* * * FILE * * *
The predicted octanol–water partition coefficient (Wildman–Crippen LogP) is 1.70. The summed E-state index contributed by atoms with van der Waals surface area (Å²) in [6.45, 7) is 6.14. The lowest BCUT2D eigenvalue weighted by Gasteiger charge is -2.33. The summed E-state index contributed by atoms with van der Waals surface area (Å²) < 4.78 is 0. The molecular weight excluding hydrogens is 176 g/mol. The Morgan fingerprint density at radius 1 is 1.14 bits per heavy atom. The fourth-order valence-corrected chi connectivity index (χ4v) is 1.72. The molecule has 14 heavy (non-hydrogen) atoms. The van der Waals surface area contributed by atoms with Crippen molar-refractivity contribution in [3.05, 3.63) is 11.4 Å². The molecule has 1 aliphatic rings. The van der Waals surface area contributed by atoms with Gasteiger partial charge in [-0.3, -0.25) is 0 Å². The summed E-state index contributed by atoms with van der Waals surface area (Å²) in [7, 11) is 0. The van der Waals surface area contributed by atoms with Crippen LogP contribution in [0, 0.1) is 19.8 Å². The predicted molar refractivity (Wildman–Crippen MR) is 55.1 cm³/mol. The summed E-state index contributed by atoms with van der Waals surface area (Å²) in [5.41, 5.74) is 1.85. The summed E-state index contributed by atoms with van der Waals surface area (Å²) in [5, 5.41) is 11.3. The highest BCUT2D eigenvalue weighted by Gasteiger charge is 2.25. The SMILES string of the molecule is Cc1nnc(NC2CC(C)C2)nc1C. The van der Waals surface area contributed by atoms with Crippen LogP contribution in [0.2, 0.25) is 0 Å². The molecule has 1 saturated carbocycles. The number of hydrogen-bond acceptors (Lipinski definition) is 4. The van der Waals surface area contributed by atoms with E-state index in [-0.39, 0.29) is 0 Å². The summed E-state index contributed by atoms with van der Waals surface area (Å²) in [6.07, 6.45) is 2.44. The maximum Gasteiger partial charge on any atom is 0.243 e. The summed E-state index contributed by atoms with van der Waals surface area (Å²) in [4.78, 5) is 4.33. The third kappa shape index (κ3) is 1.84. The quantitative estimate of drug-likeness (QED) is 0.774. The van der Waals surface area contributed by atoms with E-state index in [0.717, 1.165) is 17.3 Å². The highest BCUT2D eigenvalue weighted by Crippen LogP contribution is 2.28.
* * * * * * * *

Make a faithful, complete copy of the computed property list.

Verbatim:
The predicted octanol–water partition coefficient (Wildman–Crippen LogP) is 1.70. The summed E-state index contributed by atoms with van der Waals surface area (Å²) in [6.45, 7) is 6.14. The lowest BCUT2D eigenvalue weighted by Gasteiger charge is -2.33. The summed E-state index contributed by atoms with van der Waals surface area (Å²) < 4.78 is 0. The molecular weight excluding hydrogens is 176 g/mol. The Morgan fingerprint density at radius 1 is 1.14 bits per heavy atom. The fourth-order valence-corrected chi connectivity index (χ4v) is 1.72. The molecule has 14 heavy (non-hydrogen) atoms. The van der Waals surface area contributed by atoms with Crippen molar-refractivity contribution in [3.05, 3.63) is 11.4 Å². The molecule has 1 aliphatic rings. The van der Waals surface area contributed by atoms with Gasteiger partial charge in [-0.3, -0.25) is 0 Å². The summed E-state index contributed by atoms with van der Waals surface area (Å²) in [7, 11) is 0. The van der Waals surface area contributed by atoms with Crippen LogP contribution in [0, 0.1) is 19.8 Å². The predicted molar refractivity (Wildman–Crippen MR) is 55.1 cm³/mol. The summed E-state index contributed by atoms with van der Waals surface area (Å²) in [5.41, 5.74) is 1.85. The summed E-state index contributed by atoms with van der Waals surface area (Å²) in [5, 5.41) is 11.3. The highest BCUT2D eigenvalue weighted by Gasteiger charge is 2.25. The SMILES string of the molecule is Cc1nnc(NC2CC(C)C2)nc1C. The van der Waals surface area contributed by atoms with Crippen LogP contribution in [0.2, 0.25) is 0 Å². The molecule has 1 saturated carbocycles. The number of hydrogen-bond acceptors (Lipinski definition) is 4. The van der Waals surface area contributed by atoms with E-state index in [-0.39, 0.29) is 0 Å². The summed E-state index contributed by atoms with van der Waals surface area (Å²) in [6.07, 6.45) is 2.44. The maximum Gasteiger partial charge on any atom is 0.243 e. The summed E-state index contributed by atoms with van der Waals surface area (Å²) in [4.78, 5) is 4.33. The third kappa shape index (κ3) is 1.84. The quantitative estimate of drug-likeness (QED) is 0.774. The van der Waals surface area contributed by atoms with E-state index in [0.717, 1.165) is 17.3 Å². The highest BCUT2D eigenvalue weighted by Crippen LogP contribution is 2.28.